Hong Kong activists heed legal threats and move statue of Chinese Nobel Peace Prize winner Liu Xiaobo from Times Square mall
Shopping centre’s management had warned group it would apply for court order for its removal from piazza
Hong Kong activists moved a statue of late Chinese pro-democracy icon Liu Xiaobo from outside a popular shopping centre on Tuesday after the building’s owner warned it would seek a court order for the group’s removal.
The group called the management of Times Square “shameless” and vowed to complain to the Lands Department to see if the mall had mismanaged public space.
“It is so regrettable that a public space which belongs to Hongkongers cannot even tolerate a peaceful display of the statue,” former lawmaker “Long Hair” Leung Kwok-hung said.
The activists unveiled the 1.5-metre statue in Causeway Bay last Tuesday and wanted to display it until July 13 – the first anniversary of the death of Nobel Peace Prize winner Liu.
The group first set up a booth outside Times Square with a bust of Liu, and an exhibition to commemorate the Tiananmen Square crackdown, on May 31.
The mall had earlier sent the group a legal letter saying it had not asked for consent to use the open piazza and that the activists had violated rules by using loudspeakers to promote their political ideas and solicit donations.
Leung said the group was contacted again on Saturday and told that the management would apply for an injunction order if they refused to leave.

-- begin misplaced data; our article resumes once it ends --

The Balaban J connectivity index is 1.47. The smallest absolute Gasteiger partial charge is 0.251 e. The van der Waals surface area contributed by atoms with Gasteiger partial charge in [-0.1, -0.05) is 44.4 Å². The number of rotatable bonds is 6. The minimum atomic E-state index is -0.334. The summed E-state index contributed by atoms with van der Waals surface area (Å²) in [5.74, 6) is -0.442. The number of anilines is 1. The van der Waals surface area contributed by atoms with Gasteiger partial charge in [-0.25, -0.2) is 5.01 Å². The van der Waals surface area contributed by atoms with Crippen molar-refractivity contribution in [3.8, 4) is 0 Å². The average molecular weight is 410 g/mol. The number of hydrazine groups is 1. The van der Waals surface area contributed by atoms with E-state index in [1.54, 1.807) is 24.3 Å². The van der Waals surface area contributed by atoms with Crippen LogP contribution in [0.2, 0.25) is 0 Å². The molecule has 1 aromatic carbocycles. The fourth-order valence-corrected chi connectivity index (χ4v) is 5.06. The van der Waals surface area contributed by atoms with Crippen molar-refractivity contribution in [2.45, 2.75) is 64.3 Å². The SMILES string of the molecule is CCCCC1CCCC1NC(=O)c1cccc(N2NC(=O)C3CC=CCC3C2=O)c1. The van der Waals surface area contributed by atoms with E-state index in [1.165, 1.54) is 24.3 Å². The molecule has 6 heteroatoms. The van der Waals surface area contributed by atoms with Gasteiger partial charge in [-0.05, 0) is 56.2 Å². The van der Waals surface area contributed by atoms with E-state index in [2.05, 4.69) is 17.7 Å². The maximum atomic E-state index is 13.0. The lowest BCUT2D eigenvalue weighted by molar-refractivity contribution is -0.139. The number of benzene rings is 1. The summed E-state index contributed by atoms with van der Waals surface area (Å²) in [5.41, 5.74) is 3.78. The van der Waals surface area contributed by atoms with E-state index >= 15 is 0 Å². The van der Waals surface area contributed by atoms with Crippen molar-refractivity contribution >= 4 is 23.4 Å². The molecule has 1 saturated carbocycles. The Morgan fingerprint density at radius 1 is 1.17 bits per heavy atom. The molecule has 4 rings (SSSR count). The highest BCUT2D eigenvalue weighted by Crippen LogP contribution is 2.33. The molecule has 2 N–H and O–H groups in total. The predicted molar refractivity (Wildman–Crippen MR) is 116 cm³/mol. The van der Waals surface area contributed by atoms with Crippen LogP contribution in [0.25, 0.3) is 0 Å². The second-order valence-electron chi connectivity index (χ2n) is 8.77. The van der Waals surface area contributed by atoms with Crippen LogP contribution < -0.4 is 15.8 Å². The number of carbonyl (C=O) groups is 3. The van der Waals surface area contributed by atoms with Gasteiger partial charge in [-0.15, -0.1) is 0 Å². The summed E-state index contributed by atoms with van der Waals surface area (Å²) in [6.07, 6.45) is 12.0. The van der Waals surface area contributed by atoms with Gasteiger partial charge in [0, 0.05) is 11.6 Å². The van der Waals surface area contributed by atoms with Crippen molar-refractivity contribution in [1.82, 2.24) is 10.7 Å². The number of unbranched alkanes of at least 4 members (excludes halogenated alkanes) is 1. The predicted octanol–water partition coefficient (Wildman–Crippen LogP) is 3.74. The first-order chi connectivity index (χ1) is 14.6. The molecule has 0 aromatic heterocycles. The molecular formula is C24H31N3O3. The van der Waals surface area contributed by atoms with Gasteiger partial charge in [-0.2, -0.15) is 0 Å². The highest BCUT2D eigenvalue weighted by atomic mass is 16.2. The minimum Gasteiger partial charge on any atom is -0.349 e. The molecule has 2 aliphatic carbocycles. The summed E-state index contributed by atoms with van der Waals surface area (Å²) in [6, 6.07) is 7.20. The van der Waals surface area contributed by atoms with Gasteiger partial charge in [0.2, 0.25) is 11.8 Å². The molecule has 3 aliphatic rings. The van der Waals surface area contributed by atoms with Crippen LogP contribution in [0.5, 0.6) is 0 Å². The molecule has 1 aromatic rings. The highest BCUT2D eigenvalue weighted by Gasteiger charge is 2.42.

“We are too poor to take the case to court. The legal fees would cost us hundreds of thousands of dollars,” Leung said, adding that they were moving with regret.
The 3,017 square metres of public space outside the mall is managed by Times Square. Under a special agreement signed between the mall’s developer and the government in 1992, the piazza can be used for “pedestrian passage and passive recreation/open space”.
In return, the mall was granted extra gross floor area of about 22,000 square metres.
Last month, part of the public space was set for a Pokemon carnival, with Times Square’s official Facebook account promoting the event.
“Why could they allow commercial activities just next to our booth? I think that made the streets even more congested,” Leung said.
At 3pm on Tuesday, the group moved the statue, along with booths and the bust, to a nearby pedestrian area on Paterson Street in Causeway Bay.
Leung hoped the management of Fashion Walk – a mall near the spot where the group moved to – and police would stay away and allow them to display the statue till July 13, when they would hold a commemoration rally near the government headquarters in Admiralty to pay tribute to Liu, who died of liver cancer at age 61 while in custody.
A statement from Times Square last night said that the open piazza was the mall’s private property which was different from the public open space. It said the use of and the acts at the area by the activists did not comply with the relevant rules.
Given that the group had vacated the area on Tuesday afternoon, Times Square withheld the interim injunction application, the statement said.
Liu, who first spent time behind bars in the wake of the 1989 Tiananmen Square crackdown, was jailed for 11 years in 2009 for “inciting subversion of state power” after he helped write a petition known as Charter 08, which called for sweeping political reforms in China.
He was awarded the Nobel Peace Prize in 2010, but was never able to accept the honour in Oslo.
Additional reporting by Shirley Zhao